It is important when establishing a trust that you have a clear and exhaustive list of your current assets. Having a good idea of all the assets you wish to place into the fund, as well as their values will save a great deal of time down the road. It also allows you to be more specific with where you wish certain items to go.

Family-Trusts

Choose Beneficiaries

Deciding on a beneficiary/beneficiaries usually comes down to close young family members such as your children, nieces/nephews etc., or even an organisation you are passionate about supporting, such as a charitable foundation.

Once you have decided on your list of beneficiaries, you can then consider which assets will go to certain beneficiaries and the amount they will receive.

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Decide Terms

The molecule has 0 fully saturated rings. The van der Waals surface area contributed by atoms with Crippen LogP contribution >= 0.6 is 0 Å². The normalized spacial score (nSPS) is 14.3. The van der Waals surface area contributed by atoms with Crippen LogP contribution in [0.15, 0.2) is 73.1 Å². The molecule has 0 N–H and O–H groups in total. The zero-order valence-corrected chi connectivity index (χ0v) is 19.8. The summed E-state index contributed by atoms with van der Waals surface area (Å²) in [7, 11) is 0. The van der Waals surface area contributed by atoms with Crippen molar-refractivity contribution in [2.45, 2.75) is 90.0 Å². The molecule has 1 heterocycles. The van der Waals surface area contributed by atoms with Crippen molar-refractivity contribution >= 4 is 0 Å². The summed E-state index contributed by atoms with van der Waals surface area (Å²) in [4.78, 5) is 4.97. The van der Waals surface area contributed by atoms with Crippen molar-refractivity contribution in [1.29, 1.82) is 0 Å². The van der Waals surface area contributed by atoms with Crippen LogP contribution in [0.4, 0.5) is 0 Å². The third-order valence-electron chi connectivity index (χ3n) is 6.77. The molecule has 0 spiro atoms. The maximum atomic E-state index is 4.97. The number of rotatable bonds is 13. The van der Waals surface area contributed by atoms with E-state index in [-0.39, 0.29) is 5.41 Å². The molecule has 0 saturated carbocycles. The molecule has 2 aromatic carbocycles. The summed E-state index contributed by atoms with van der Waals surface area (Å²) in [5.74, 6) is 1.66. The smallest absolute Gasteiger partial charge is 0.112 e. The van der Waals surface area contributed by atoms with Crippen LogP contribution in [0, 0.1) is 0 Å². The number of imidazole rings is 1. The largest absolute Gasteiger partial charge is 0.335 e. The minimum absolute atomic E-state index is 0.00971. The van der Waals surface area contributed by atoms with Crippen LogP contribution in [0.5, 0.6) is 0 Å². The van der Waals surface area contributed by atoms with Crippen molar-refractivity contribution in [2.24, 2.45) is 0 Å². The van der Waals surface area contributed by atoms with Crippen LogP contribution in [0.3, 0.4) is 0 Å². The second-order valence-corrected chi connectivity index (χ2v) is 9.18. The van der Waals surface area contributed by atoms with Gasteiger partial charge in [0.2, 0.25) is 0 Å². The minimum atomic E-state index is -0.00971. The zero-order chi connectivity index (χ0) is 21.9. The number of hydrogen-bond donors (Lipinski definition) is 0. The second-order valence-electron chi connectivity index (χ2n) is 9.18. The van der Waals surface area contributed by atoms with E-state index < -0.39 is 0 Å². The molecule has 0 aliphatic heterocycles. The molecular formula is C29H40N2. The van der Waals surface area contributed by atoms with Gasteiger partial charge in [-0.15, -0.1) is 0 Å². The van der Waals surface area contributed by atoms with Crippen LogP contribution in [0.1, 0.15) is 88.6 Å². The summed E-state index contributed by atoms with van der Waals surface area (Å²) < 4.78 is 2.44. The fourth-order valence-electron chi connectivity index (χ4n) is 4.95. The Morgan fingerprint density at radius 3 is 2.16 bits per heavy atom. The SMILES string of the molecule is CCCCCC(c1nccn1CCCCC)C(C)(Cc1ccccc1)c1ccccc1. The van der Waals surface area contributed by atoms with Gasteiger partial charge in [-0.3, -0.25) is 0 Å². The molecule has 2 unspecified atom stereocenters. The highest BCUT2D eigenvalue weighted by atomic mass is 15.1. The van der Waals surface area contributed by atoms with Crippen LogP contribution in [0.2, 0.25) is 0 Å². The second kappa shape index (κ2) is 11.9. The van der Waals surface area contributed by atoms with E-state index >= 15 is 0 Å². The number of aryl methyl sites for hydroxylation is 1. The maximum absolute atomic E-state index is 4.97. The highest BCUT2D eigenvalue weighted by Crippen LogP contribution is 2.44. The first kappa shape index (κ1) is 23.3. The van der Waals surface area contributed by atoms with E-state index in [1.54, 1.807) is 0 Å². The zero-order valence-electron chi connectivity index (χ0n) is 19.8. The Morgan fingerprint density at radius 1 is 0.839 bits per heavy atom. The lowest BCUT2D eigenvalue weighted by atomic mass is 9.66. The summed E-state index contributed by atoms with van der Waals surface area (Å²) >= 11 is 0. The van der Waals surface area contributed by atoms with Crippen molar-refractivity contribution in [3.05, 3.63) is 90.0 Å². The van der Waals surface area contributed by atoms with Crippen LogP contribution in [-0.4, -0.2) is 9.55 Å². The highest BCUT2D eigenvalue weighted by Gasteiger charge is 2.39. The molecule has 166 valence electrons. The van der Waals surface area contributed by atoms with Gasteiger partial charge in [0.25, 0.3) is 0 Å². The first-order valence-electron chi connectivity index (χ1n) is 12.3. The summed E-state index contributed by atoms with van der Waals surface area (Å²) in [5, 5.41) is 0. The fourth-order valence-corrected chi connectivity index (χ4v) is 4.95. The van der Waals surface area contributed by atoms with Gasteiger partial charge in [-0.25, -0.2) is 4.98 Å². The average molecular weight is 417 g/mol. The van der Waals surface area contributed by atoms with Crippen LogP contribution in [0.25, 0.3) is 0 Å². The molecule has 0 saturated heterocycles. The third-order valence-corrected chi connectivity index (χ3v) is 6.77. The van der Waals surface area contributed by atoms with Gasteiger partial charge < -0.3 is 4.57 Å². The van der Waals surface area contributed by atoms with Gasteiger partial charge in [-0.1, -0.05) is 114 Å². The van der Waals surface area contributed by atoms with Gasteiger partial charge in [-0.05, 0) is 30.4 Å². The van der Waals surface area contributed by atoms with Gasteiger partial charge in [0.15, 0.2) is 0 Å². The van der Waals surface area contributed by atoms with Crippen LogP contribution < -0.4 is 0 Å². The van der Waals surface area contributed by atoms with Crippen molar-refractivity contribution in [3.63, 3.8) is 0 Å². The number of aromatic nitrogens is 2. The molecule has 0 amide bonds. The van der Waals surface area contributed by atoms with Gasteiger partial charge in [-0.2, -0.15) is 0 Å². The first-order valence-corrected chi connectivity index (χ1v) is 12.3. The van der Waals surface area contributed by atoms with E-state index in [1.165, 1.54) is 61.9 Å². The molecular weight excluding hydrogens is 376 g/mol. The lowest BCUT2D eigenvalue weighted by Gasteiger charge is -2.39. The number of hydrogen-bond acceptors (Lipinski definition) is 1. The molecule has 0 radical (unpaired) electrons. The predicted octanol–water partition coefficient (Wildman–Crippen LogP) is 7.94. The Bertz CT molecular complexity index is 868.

With most of the important decisions finalised, the last important thing to consider is discussing the final term with your solicitor. Things to consider at this stage include:

  • How funds should be divided
  • At what point assets should be distributed
  • How should the trust be managed
  • Can the trust be cancelled for any reason

Types of Trust

There are multiple different types of trust you can choose from. These different versions of trusts will usually depend on exactly which assets you are looking to pass on, who your beneficiaries are, and how you wish to control your assets. Three common types of trust are: asset protection, family trust, and property protection.

Asset Protection

An asset protection trust is a specialist trust that shields the grantor’s assets against any creditors. An asset protection is one of the best protections against creditors you can have.

Asset protection trusts are watertight — meaning that should the beneficiary wish to sell, spend, or give away any of the assets contained in the trust they must meet the specific stipulations of the agreement.